The connection between coffee consumption and lower risk of Parkinson's disease has been known for a while. When I was applying for research assistant positions in 2006, one lab that interviewed me was studying the effects of caffeine in a mouse model of Parkinson's. Scientists began investigating this link after epidemiological studies based on large numbers of human patients showed that people who regularly consume coffee (and, to a lesser extent, other caffeinated beverages) are not diagnosed with Parkinson's disease as often as those who turn their noses up at the beverage of the gods (Elbaz et al., 2007). One interpretation of this trend is that something in coffee either ameliorates the symptoms of Parkinson's, or protects against the underlying cause of the disease -- death of the dopamine neurons in the substantia nigra of the brain. (The other possible interpretation is that some unknown factor, aka a "lurking variable," makes people both more likely to drink coffee and less likely to get Parkinson's.) Indeed, animal studies have already shown that giving mice caffeine and similar drugs protects against degeneration and death of their dopamine neurons in one model of Parkinson's disease (Kalda et al., 2006; Quik et al., 2008). Similar epidemiological studies indicate that tobacco users also have reduced risk of Parkinson's.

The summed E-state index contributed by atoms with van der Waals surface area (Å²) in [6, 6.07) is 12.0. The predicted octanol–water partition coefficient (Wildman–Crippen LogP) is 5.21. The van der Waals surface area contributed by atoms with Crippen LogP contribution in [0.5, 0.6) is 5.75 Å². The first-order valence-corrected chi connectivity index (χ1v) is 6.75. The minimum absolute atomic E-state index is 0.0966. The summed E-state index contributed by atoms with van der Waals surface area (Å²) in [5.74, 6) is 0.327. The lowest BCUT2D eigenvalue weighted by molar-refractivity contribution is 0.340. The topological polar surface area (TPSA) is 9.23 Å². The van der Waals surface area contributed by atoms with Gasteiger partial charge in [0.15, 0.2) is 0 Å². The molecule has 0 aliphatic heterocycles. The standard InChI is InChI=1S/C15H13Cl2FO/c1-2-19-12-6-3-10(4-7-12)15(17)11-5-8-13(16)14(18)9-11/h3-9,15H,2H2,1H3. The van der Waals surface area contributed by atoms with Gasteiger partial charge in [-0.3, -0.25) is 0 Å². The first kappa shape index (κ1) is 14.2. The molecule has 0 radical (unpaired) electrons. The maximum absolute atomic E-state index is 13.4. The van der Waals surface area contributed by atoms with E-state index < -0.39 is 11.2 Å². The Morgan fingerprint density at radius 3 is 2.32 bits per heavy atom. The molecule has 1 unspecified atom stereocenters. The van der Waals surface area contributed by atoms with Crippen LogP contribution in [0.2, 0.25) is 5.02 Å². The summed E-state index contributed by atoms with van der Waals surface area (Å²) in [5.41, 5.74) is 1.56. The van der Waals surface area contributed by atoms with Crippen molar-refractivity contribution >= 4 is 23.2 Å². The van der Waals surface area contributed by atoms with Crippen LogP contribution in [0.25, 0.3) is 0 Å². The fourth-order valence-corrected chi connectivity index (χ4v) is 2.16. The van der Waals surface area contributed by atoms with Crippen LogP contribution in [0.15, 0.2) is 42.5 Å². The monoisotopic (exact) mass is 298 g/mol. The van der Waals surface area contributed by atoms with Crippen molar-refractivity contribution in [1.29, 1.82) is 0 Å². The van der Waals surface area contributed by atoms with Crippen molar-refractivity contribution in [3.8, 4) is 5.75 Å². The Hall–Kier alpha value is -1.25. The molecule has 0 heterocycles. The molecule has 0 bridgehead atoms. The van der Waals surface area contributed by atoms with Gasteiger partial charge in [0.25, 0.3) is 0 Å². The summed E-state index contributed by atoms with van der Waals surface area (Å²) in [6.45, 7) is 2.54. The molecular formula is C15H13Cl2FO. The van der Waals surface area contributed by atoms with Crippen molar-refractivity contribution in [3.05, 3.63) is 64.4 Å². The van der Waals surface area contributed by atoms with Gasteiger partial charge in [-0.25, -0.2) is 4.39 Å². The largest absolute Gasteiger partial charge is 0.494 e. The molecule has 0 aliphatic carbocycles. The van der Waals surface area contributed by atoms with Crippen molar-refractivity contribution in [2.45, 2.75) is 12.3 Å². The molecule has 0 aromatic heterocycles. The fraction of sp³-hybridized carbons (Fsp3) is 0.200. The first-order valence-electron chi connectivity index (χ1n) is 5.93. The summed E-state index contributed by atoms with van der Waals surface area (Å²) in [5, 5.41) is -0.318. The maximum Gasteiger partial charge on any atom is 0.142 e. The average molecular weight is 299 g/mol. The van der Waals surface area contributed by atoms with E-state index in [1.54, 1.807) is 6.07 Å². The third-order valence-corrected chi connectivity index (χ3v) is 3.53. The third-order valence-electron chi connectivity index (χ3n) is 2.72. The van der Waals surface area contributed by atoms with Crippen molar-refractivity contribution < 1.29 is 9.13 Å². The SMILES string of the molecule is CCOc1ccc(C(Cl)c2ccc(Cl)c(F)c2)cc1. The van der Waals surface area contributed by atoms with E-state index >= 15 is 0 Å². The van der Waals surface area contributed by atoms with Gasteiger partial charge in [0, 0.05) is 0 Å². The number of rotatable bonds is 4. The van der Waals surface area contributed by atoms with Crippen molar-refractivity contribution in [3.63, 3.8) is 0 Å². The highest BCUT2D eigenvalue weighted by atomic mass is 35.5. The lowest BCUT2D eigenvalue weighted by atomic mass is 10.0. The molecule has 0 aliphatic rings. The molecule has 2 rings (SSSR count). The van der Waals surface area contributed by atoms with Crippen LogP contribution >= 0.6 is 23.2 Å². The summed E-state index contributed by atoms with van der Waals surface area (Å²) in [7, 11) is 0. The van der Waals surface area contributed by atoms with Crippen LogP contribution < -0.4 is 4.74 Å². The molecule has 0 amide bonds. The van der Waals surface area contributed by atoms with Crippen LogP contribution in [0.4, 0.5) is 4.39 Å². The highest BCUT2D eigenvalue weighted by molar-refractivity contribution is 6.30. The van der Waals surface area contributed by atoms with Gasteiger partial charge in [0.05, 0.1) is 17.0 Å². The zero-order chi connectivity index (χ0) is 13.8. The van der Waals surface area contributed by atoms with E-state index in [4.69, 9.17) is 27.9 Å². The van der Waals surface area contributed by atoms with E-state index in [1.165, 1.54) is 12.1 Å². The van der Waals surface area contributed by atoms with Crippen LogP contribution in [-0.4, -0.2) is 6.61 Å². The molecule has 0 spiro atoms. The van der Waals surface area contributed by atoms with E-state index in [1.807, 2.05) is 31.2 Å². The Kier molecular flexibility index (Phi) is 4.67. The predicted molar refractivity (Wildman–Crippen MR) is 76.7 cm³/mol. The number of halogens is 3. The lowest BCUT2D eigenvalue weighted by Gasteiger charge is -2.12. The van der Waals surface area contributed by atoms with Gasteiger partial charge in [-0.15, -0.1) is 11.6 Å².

The authors of this paper wanted to test the effects of coffee and tobacco in another model organism, the fruit fly. For their study, they used two kinds of genetically-manipulated flies: one that overproduces the human alpha synuclein protein in dopamine neurons, and one with a mutation in the parkin gene. Alpha synuclein is the primary component of Lewy bodies, the abnormal protein aggregates seen in the neurons of Parkinson's patients. Mutations in the alpha synuclein gene (which is called SNCA) are known to cause some rare forms of familial Parkinson's disease. Similarly, mutations in parkin are linked to an inherited early-onset form of Parkinson's disease. Both types of flies exhibit degeneration and death of their dopamine neurons, making them a good model of the pathology of human Parkinson's disease. Additionally, parkin mutant flies exhibit abnormal climbing behavior and a reduced lifespan, similar to the movement disorders and other symptoms seen in human Parkinsonian patients.